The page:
The co-pilot of an airliner which crashed in New York in November 2001 made a fatal error with the aircraft's rudder, US investigators have found.
The crash sparked fears of a new 9/11-type attack
Flight 587 crashed into the Queens area with the loss of 265 lives soon after take-off from Kennedy Airport, bound for the Dominican Republic.
The disaster sparked fears of another terror attack, coming soon after 9/11.
The inquiry also queried pilot training at American Airways as well as the rudder design of the Airbus involved.
First Officer Sten Molin responded to turbulence incorrectly by moving the rudder back and forth, an investigator said on Tuesday.
Within seconds, the plane's tail had snapped off and the plane was doomed, said Robert Benzon of the National Transportation Safety Board (NTSB).
Molin's response had been "unnecessary and aggressive", he said, but added that the co-pilot had been unaware that he was applying more pressure than the tail could bear.
Mr Benzon was giving details shortly before the release of the NTSB's official findings, expected later on Tuesday.
'Let's go for power'
The Airbus A300-600 is said to have fish-tailed before sliding sideways, like a car skidding on a slippery road.
It came down just one minute and 45 seconds after taking off from New York's JFK airport on 12 November.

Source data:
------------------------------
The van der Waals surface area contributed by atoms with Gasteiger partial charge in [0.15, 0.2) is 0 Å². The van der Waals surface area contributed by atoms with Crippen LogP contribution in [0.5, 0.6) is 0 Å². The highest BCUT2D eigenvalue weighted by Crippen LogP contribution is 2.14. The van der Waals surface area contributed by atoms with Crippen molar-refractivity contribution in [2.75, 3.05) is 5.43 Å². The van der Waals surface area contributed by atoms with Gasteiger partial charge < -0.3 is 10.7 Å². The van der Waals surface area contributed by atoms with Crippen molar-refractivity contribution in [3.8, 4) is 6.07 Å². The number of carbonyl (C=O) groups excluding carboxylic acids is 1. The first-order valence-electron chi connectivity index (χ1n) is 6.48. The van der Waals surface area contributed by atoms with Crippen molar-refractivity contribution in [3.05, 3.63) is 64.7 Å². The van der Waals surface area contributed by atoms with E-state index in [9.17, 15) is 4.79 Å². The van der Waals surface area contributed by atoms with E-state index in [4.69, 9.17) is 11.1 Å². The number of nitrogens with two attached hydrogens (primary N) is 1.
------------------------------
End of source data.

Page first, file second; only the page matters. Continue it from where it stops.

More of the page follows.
The plane's tail snapped off under pressure from side forces
Molin was at the controls of the climbing plane when it encountered the turbulence.
Capt Edward States is recorded as urging him to "hang onto it" to which the co-pilot replies: "Let's go for power, please".
A second later a loud bang - believed to be the tail coming off - and the roar of air rushing against the plane as alarms go off can be heard.
States is last heard saying: "Get out of it! Get out of it!"
All 260 passengers and crew aboard were killed as well as five people on the ground.
American Airlines (AA) and Airbus have blamed each other for the crash, but both came under fire from the NTSB's investigator:
- AA was found to have improperly trained its pilots to use the
aircraft's rudder while recovering from upsets, and its simulator training may have exacerbated the problem
The rudder control system on the Airbus A300-600 was found to be sensitive at higher air speeds, which is potentially hazardous.
Both Airbus and AA agree that if the co-pilot had taken his foot off the rudder pedal, the tail would not have been lost and the accident would have been avoided, says the BBC's Jeremy Cooke in New York.
But the manufacturers say they issued warnings about the vulnerability of the tail section when put under heavy load.
The airline says it had no such information and that consequently, the co-pilot had no way of knowing that his actions were putting too much stress on the aircraft.